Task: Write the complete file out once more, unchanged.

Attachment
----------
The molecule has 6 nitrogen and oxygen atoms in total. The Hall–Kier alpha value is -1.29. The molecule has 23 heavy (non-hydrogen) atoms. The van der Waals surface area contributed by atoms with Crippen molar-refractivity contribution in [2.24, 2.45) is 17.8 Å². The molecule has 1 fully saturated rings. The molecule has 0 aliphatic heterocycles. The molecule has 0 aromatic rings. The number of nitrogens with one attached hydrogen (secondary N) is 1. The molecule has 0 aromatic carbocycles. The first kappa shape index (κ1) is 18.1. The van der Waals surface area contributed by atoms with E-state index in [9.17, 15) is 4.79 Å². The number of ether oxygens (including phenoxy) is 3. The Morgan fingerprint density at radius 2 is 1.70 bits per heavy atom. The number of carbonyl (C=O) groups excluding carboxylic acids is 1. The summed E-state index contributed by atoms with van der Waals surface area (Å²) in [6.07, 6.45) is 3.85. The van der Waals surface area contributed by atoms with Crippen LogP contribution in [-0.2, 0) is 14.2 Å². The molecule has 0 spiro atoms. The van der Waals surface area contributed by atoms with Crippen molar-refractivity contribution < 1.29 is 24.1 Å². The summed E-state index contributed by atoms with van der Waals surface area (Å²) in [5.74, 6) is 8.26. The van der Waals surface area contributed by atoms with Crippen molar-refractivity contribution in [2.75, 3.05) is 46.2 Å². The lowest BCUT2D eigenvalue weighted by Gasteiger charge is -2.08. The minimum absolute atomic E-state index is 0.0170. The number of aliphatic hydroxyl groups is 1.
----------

The molecule has 6 nitrogen and oxygen atoms in total. The Hall–Kier alpha value is -1.29. The molecule has 23 heavy (non-hydrogen) atoms. The van der Waals surface area contributed by atoms with Crippen molar-refractivity contribution in [2.24, 2.45) is 17.8 Å². The molecule has 1 fully saturated rings. The molecule has 0 aliphatic heterocycles. The molecule has 0 aromatic rings. The number of nitrogens with one attached hydrogen (secondary N) is 1. The molecule has 0 aromatic carbocycles. The first kappa shape index (κ1) is 18.1. The van der Waals surface area contributed by atoms with E-state index in [9.17, 15) is 4.79 Å². The number of ether oxygens (including phenoxy) is 3. The Morgan fingerprint density at radius 2 is 1.70 bits per heavy atom. The number of carbonyl (C=O) groups excluding carboxylic acids is 1. The summed E-state index contributed by atoms with van der Waals surface area (Å²) in [6.07, 6.45) is 3.85. The van der Waals surface area contributed by atoms with Crippen LogP contribution in [-0.2, 0) is 14.2 Å². The molecule has 0 spiro atoms. The van der Waals surface area contributed by atoms with Crippen molar-refractivity contribution < 1.29 is 24.1 Å². The summed E-state index contributed by atoms with van der Waals surface area (Å²) in [5.74, 6) is 8.26. The van der Waals surface area contributed by atoms with Crippen molar-refractivity contribution in [2.75, 3.05) is 46.2 Å². The lowest BCUT2D eigenvalue weighted by Gasteiger charge is -2.08. The minimum absolute atomic E-state index is 0.0170. The number of aliphatic hydroxyl groups is 1.